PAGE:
Publication
Title
Fire enhances phosphorus availability in topsoils depending on binding properties
Author
Abstract
Fire can have large effects on ecosystems, with phosphorus being highly important in this regard, especially when considering productivity in burned or adjacent ecosystems after fire. Unfortunately, existing data pose contradictions and methodological challenges to assessing P availability. Here, the impact of fire on topsoil available P was estimated using three different types of organic soil layers (raw humus from spruce, humus from beech, and peat) and two fire regimes (obtaining black carbon and ash). Our findings suggest a strong fire impact on P availability, by enhancing available P during burning to black carbon (~10-fold), and to ash (~2- to 7.5-fold) dependent on calcite content. Fire impact on P availability is on a similar order of magnitude as mineral weathering and annual P cycling/uptake in/by ecosystems. Furthermore, the proportion of available P in relation to total P depends on the origin of the organic soil layers. When related to the remaining mass after burning, as is commonly done, P availability can be overestimated by up to 1400%. Results from this study provide a realistic magnitude of shifts in P release and P availability by fire events of different intensity for widely abundant ecosystem conditions. Taking the importance of P for ecosystem processes into account, these results are highly relevant, because fires for fuel reduction are a common application, and for temperate and boreal ecosystems even moderate climate change scenarios predict an increasing appearance of fires in these regions.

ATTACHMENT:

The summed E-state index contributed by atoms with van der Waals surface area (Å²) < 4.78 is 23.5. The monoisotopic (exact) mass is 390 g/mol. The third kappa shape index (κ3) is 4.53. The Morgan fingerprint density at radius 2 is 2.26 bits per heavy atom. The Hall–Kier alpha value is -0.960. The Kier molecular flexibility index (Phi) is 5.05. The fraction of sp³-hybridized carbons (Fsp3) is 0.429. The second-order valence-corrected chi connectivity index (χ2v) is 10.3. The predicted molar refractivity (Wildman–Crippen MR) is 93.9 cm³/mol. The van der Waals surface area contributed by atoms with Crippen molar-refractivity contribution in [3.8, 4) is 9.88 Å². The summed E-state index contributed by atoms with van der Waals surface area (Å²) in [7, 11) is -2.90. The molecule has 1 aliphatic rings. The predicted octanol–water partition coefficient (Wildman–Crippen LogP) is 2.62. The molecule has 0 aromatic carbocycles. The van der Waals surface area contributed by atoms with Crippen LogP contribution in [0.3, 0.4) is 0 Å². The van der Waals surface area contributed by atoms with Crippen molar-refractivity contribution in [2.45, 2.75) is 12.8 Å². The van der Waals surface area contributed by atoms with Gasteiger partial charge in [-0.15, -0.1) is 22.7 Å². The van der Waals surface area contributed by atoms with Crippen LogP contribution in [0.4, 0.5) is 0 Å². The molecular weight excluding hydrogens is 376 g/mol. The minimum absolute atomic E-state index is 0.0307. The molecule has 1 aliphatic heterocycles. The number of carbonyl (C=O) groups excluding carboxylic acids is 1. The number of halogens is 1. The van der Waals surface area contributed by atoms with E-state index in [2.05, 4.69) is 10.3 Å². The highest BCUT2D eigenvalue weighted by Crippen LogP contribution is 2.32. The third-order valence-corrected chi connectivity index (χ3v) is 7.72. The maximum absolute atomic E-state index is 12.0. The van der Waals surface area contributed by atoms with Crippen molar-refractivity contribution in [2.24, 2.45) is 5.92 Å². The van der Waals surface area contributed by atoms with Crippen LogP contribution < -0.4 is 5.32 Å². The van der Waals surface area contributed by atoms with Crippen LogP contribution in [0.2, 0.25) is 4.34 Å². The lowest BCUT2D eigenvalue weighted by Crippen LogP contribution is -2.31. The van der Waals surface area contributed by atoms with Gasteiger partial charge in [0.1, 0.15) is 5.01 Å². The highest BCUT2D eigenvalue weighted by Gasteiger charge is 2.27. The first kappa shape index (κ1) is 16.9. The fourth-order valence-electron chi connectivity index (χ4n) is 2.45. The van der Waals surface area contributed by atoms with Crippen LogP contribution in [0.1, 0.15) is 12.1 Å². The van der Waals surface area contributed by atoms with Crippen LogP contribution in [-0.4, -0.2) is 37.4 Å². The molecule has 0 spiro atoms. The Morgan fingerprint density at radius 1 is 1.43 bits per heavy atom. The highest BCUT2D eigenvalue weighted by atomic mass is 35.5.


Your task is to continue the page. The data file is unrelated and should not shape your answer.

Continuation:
Language
English
Source (journal)
Ecology / Ecological Society of America [Washington, D.C.] - Washington, DC, 1920, currens
Publication
Washington, DC : 2015
ISSN
0012-9658 [print]
1939-9170 [online]
Volume/pages
96:6(2015), p. 1598-1606
ISI
000356021700015
Full text (Publisher's DOI)
Full text (open access)
UAntwerpen
Faculty/Department
Research group
[E?say:metaLocaldata.cgzprojectinf]
The soil systems under global change (SOGLO).
Publication type
Subject
Affiliation
Publications with a UAntwerp address
External links
Web of Science
Record
Identification
Creation 10.06.2015
Last edited 29.07.2017
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